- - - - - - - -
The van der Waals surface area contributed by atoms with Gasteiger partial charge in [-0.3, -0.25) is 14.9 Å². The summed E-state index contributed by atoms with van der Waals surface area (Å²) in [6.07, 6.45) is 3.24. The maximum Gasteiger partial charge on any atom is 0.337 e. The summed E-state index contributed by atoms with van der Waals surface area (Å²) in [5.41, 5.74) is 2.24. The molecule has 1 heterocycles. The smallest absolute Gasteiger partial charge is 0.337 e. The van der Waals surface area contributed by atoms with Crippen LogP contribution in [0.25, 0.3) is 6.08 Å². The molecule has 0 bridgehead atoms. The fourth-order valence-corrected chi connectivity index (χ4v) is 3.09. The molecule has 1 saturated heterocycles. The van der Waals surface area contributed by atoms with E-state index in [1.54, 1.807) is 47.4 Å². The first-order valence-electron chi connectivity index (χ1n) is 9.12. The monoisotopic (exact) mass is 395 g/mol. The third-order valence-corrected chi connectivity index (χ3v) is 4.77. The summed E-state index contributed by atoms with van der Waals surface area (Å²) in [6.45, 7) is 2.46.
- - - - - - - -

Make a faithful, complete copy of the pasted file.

The van der Waals surface area contributed by atoms with Gasteiger partial charge in [-0.3, -0.25) is 14.9 Å². The summed E-state index contributed by atoms with van der Waals surface area (Å²) in [6.07, 6.45) is 3.24. The maximum Gasteiger partial charge on any atom is 0.337 e. The summed E-state index contributed by atoms with van der Waals surface area (Å²) in [5.41, 5.74) is 2.24. The molecule has 1 heterocycles. The smallest absolute Gasteiger partial charge is 0.337 e. The van der Waals surface area contributed by atoms with Crippen LogP contribution in [0.25, 0.3) is 6.08 Å². The molecule has 0 bridgehead atoms. The fourth-order valence-corrected chi connectivity index (χ4v) is 3.09. The molecule has 1 saturated heterocycles. The van der Waals surface area contributed by atoms with E-state index in [1.54, 1.807) is 47.4 Å². The first-order valence-electron chi connectivity index (χ1n) is 9.12. The monoisotopic (exact) mass is 395 g/mol. The third-order valence-corrected chi connectivity index (χ3v) is 4.77. The summed E-state index contributed by atoms with van der Waals surface area (Å²) in [6.45, 7) is 2.46.